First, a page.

Banks: Vince Cable’s proposal for shareholder control will not work, according to Professor Sikka
Professor Prem Sikka points out that shareholders are traders and speculators rather than owners:
“They barely hold shares for more than three months and do not have a long-term interest in the business. They have been utterly ineffective at curbing corrupt practices at banks, as evidenced by the tide of scandals.”
An appalling account of ‘serial offences’ in the banking sector follows.
Professor Sikka continues:
“If the government is serious about changing the predatory culture of banks then it needs to change the whole system of corporate governance. The market pressures for higher returns should be checked by turning all banks into mutuals and co-operatives. Employees, customers and borrowers have a long-term interest in the business of banks and should be empowered to elect and remunerate directors. Directors need to be made personally liable for the cost of criminal practices. At the moment banks are fined, but executives walk away with a stash of profit-related pay, with virtually no penalties. All major banking contracts should be publicly available so that we can all see the shady dealings.
“The banking regulators have frequently come from the finance industry and are too close to banks. They act only after the stench of scandal has become too strong, and frequently they have been part of what a US senate report described as a “cover-up”. This inertia should be checked through annual hearings by the Treasury committee.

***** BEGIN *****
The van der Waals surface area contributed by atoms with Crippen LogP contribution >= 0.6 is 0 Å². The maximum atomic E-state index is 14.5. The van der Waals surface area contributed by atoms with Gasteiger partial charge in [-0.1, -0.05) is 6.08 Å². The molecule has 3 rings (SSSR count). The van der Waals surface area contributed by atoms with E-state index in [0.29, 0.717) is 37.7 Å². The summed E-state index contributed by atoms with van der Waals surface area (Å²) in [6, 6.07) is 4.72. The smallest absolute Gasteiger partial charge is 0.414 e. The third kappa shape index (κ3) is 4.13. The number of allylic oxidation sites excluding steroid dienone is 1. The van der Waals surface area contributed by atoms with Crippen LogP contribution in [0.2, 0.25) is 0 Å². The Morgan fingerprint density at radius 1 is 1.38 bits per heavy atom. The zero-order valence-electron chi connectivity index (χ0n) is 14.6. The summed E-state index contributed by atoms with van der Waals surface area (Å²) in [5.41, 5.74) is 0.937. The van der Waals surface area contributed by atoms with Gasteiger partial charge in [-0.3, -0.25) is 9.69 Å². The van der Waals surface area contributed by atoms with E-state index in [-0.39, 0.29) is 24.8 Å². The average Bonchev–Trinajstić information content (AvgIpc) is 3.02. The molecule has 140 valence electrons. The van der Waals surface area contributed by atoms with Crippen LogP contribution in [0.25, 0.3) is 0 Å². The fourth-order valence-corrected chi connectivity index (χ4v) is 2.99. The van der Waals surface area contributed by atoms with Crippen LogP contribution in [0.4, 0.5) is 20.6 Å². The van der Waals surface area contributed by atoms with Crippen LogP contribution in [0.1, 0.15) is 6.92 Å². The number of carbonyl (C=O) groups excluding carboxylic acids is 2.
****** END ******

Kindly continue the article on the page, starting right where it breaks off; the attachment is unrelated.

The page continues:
“All policy meetings of the banking regulators should be held in the open, and information in the regulator’s possession – including background papers – should be made publicly available.”
Could his beneficial proposals incorporate those of James Robertson?
(1) transfer to nationalised central banks the responsibility for creating, not just banknotes as now, but also the major part of the supply of public money consisting of bank-account money held and transmitted in electronic form . . . make an agency of the government responsible for directly creating and maintaining the public money supply in the public interest.
(2) prohibit anyone else from creating money out of thin air as profit-making, interest-bearing loans to their customers – leading to a more competitive market for facilitating loans between lenders and borrowers than today. That will bring commercial banks into line with ordinary businesses which don’t get given their main materials for free.
Professor Prem Sikka: http://www.aabaglobal.org<http://www.aabaglobal.org/
James Robertson: http://www.jamesrobertson.com